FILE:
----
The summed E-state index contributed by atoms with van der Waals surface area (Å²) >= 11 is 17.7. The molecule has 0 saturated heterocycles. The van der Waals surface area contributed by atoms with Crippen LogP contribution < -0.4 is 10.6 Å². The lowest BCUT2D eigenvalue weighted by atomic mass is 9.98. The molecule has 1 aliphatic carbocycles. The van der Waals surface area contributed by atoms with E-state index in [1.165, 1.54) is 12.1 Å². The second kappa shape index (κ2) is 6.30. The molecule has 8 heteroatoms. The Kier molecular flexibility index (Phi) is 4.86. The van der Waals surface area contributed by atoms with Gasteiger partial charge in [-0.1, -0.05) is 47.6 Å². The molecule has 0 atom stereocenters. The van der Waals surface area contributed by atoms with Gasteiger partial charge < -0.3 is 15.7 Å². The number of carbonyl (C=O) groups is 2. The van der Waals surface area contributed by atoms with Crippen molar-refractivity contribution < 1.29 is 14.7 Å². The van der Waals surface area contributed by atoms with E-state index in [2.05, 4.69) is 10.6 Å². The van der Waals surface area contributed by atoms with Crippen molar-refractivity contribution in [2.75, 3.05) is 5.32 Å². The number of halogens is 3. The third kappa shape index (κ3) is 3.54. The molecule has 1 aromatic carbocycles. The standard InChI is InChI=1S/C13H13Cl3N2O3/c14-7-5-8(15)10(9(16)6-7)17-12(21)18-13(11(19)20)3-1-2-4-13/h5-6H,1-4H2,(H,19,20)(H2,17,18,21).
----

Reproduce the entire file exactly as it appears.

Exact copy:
The summed E-state index contributed by atoms with van der Waals surface area (Å²) >= 11 is 17.7. The molecule has 0 saturated heterocycles. The van der Waals surface area contributed by atoms with Crippen LogP contribution < -0.4 is 10.6 Å². The lowest BCUT2D eigenvalue weighted by atomic mass is 9.98. The molecule has 1 aliphatic carbocycles. The van der Waals surface area contributed by atoms with E-state index in [1.165, 1.54) is 12.1 Å². The second kappa shape index (κ2) is 6.30. The molecule has 8 heteroatoms. The Kier molecular flexibility index (Phi) is 4.86. The van der Waals surface area contributed by atoms with Gasteiger partial charge in [-0.1, -0.05) is 47.6 Å². The molecule has 0 atom stereocenters. The van der Waals surface area contributed by atoms with Gasteiger partial charge < -0.3 is 15.7 Å². The number of carbonyl (C=O) groups is 2. The van der Waals surface area contributed by atoms with Crippen molar-refractivity contribution < 1.29 is 14.7 Å². The van der Waals surface area contributed by atoms with E-state index in [2.05, 4.69) is 10.6 Å². The van der Waals surface area contributed by atoms with Crippen molar-refractivity contribution in [2.75, 3.05) is 5.32 Å². The number of halogens is 3. The third kappa shape index (κ3) is 3.54. The molecule has 1 aromatic carbocycles. The standard InChI is InChI=1S/C13H13Cl3N2O3/c14-7-5-8(15)10(9(16)6-7)17-12(21)18-13(11(19)20)3-1-2-4-13/h5-6H,1-4H2,(H,19,20)(H2,17,18,21).